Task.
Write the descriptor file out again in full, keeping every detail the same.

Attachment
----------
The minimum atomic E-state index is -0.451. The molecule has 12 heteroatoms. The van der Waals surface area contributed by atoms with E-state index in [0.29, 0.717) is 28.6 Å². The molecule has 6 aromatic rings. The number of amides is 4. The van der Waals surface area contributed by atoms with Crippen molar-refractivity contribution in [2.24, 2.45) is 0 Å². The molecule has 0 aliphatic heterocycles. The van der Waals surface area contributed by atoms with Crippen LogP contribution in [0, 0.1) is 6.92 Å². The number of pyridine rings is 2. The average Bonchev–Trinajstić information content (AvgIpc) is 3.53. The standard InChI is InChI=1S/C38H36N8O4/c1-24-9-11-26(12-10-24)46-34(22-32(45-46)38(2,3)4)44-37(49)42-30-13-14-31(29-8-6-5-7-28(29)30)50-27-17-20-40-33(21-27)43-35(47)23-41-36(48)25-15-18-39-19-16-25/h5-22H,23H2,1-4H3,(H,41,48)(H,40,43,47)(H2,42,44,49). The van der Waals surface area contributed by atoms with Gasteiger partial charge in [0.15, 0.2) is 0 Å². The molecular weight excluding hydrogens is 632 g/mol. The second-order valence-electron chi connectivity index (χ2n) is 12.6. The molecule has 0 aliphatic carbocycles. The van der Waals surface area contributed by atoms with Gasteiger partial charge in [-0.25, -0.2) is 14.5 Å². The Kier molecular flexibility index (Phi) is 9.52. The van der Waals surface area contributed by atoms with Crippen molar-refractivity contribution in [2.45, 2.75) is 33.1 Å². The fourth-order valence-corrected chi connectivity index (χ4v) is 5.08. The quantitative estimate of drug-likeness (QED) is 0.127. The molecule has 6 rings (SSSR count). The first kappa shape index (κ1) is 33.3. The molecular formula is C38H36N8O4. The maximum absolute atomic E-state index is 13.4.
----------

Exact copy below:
The minimum atomic E-state index is -0.451. The molecule has 12 heteroatoms. The van der Waals surface area contributed by atoms with E-state index in [0.29, 0.717) is 28.6 Å². The molecule has 6 aromatic rings. The number of amides is 4. The van der Waals surface area contributed by atoms with Crippen molar-refractivity contribution in [2.24, 2.45) is 0 Å². The molecule has 0 aliphatic heterocycles. The van der Waals surface area contributed by atoms with Crippen LogP contribution in [0, 0.1) is 6.92 Å². The number of pyridine rings is 2. The average Bonchev–Trinajstić information content (AvgIpc) is 3.53. The standard InChI is InChI=1S/C38H36N8O4/c1-24-9-11-26(12-10-24)46-34(22-32(45-46)38(2,3)4)44-37(49)42-30-13-14-31(29-8-6-5-7-28(29)30)50-27-17-20-40-33(21-27)43-35(47)23-41-36(48)25-15-18-39-19-16-25/h5-22H,23H2,1-4H3,(H,41,48)(H,40,43,47)(H2,42,44,49). The van der Waals surface area contributed by atoms with Gasteiger partial charge in [0.15, 0.2) is 0 Å². The molecular weight excluding hydrogens is 632 g/mol. The second-order valence-electron chi connectivity index (χ2n) is 12.6. The molecule has 0 aliphatic carbocycles. The van der Waals surface area contributed by atoms with Gasteiger partial charge in [-0.25, -0.2) is 14.5 Å². The Kier molecular flexibility index (Phi) is 9.52. The van der Waals surface area contributed by atoms with Crippen molar-refractivity contribution in [2.45, 2.75) is 33.1 Å². The fourth-order valence-corrected chi connectivity index (χ4v) is 5.08. The quantitative estimate of drug-likeness (QED) is 0.127. The molecule has 6 rings (SSSR count). The first kappa shape index (κ1) is 33.3. The molecular formula is C38H36N8O4. The maximum absolute atomic E-state index is 13.4.